How to Add Healthy Protein to Your Diet

Try these creative ways to get more healthy protein in your daily life

(RxWiki News) Protein is an essential nutrient. Are you getting enough of the good stuff?

If not, try these innovative ways to add more healthy protein to your daily diet.

1. Snack on Nuts

If you're regularly reaching for a bag of chips when snack time rolls around, you're missing an opportunity to add some healthy protein to your day. Instead of the chips, snack on nuts or seeds.

Peanuts, walnuts, almonds, pecans, pumpkin seeds, sunflower seeds, and similar nuts and seeds are packed with protein — not to mention healthy fats — making them an ideal snack for most days.

2. Try Eggs for Breakfast

Eggs are one of the most potent sources of healthy protein around, and they're great for breakfast. Many common breakfast foods, such as waffles, pancakes and cereal, are heavy on carbohydrates but light on protein.

Eggs don't fit that description, and that's why they're a smart swap if you're trying to get more healthy protein in your diet.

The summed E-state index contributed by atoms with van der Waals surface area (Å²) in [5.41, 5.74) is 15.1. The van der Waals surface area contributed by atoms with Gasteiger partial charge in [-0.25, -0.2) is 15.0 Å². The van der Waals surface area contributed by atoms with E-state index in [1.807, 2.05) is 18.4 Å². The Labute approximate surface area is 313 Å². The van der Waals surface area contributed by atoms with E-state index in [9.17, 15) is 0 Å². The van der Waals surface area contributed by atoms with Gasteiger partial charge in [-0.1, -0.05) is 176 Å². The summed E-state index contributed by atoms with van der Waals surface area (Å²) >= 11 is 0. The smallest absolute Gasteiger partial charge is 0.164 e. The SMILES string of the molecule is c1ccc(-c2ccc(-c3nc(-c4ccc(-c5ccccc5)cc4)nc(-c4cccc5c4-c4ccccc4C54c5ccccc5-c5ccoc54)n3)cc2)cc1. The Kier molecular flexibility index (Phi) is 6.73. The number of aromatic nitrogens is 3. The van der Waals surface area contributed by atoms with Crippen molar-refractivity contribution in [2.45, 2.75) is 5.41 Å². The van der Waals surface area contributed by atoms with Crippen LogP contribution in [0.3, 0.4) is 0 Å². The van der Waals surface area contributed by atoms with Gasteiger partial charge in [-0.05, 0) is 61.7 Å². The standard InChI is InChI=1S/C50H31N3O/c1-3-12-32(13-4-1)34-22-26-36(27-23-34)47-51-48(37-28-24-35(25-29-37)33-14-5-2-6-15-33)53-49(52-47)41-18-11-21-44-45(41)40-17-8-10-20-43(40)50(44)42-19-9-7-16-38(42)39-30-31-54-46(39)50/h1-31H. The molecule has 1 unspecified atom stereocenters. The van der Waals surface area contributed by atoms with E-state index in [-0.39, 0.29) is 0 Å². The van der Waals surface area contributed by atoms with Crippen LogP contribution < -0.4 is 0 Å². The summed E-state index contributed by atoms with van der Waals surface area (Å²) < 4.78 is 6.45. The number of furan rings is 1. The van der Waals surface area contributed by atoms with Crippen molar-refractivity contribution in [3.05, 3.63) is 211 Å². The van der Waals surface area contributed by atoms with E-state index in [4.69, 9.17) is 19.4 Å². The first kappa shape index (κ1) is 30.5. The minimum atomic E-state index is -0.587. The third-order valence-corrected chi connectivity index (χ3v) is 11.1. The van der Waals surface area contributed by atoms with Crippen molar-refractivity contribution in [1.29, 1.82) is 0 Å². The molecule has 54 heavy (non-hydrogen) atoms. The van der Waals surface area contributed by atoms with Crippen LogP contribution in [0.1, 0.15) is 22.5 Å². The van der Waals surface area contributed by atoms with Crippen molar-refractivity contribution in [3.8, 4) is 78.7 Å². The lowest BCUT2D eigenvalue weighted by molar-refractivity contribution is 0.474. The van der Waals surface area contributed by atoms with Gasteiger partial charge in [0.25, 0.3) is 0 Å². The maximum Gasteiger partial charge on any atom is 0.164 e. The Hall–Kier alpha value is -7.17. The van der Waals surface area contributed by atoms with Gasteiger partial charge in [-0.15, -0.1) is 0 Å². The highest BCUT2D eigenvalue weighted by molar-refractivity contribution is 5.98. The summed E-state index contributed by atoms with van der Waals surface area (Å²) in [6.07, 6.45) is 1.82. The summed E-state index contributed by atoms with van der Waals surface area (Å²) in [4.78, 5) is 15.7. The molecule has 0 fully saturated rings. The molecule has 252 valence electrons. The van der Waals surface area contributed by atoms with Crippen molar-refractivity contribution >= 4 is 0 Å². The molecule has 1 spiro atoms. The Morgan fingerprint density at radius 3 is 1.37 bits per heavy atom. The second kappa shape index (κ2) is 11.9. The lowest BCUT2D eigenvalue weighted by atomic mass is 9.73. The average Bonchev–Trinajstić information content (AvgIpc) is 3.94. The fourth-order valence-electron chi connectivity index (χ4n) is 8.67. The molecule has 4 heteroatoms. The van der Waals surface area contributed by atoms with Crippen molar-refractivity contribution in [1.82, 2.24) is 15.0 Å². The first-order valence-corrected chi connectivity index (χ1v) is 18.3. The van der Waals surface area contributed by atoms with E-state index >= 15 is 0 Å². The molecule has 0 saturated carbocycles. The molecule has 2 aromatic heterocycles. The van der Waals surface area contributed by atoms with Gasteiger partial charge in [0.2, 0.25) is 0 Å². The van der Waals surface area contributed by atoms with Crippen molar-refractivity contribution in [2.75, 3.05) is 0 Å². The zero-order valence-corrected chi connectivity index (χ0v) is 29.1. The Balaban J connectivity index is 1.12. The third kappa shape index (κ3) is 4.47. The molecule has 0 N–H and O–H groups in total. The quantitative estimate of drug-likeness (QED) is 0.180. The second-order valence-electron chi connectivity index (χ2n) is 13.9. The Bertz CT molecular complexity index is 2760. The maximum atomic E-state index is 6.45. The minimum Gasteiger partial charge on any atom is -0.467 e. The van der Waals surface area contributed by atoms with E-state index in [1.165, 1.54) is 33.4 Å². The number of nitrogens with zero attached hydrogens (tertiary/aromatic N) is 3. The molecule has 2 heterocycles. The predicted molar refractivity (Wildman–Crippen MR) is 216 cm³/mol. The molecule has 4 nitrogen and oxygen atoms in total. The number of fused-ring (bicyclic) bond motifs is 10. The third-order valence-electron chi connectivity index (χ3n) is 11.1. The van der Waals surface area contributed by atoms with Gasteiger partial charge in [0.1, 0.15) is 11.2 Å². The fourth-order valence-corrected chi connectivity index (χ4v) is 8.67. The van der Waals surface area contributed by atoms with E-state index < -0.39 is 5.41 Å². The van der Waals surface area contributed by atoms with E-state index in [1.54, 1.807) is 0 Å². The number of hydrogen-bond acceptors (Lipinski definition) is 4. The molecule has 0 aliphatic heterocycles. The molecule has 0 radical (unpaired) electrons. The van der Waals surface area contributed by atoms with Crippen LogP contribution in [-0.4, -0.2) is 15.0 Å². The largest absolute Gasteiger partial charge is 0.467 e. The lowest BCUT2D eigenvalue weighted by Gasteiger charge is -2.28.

3. Make Your Yogurt Greek

Not all yogurt is created equal when it comes to protein. Greek yogurt packs much more protein per serving than many other kinds of yogurts. As an added bonus, it's often lower in added sugar, too. So, next time you're craving some yogurt, go Greek to get more protein.

4. Dip Veggies in Peanut Butter

Peanut butter is a healthy source of protein and fat, and it's great as a dip for veggies like carrots and celery. If your go-to veggie dip is a cream-based one, consider trying peanut butter on your next veggie tray instead. You'll get a lot more protein and just as much flavor.

5. Eat More Whole Grains

Whole grains like whole wheat, brown rice, quinoa, barley and similar grains provide a lot of health benefits. One of the most under-appreciated benefits of whole grains is that they tend to come with a lot more healthy protein than their non-whole counterparts.

So, when you're buying bread or choosing a grain to cook for your next dinner, go for the whole grain version. In addition to more protein, you'll get more fiber and vitamins to boot.

Talk to your health care provider before making any major changes to your diet.

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Review Date: 
July 12, 2022